The racy puppet musical that upset Wicked to win the Tony for Best Musical in 2004. Its cast album, like albums by 50 Cent and Ludacris that year, had a “Parental Advisory” sticker for its adult themes. Ultimately, the Sesame Street-style treatment of racism, homosexuality, and post-college ennui became a household name and breathed new life into Broadway.

30. Pajama Game

Of all the musicals about labor struggles (and there are a lot), Pajama Game is perhaps the campiest. The show introduced “Steam Heat” — and Bob Fosse’s minimalist choreography style — to American theater. Directors George Abbott and Jerome Robbins butted heads over whether to keep the number in the show after tryouts, but Fosse won the Tony for Best Choreography because of it.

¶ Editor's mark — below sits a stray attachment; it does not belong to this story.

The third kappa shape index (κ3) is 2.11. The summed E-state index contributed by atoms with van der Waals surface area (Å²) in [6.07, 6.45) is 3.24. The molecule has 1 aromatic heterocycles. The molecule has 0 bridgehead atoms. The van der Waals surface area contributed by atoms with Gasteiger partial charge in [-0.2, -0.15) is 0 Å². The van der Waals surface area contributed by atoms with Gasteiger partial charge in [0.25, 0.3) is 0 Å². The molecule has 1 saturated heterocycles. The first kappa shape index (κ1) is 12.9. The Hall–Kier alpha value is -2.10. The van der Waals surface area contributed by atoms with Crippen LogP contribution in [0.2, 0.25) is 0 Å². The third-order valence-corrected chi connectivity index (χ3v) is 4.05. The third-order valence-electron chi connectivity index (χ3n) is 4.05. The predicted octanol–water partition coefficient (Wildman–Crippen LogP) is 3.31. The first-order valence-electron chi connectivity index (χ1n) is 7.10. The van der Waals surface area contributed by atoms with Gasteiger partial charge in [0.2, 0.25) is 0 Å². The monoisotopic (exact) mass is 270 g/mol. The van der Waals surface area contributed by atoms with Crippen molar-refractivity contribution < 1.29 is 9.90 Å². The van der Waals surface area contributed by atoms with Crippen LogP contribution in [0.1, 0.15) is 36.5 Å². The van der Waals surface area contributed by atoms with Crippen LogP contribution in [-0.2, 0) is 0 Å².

29. Purlie

Before performing his most well-known role in Blazing Saddles, Cleavon Little starred as the traveling preacher Purlie Victorious in this Jim Crow-era sendup of racism. The play’s author, Ossie Davis, and his wife and Purlie star Ruby Dee were avid Civil Rights activists and friends of Martin Luther King, Jr., Malcolm X, and Jesse Jackson.

28. The Book of Mormon

The creators of South Park struck gold with an irreverent musical about Mormon missionaries in Uganda. It’s one of the funniest musicals in history and, perhaps surprisingly, touching for its wide-eyed and well-meaning characters.

27. Into the Woods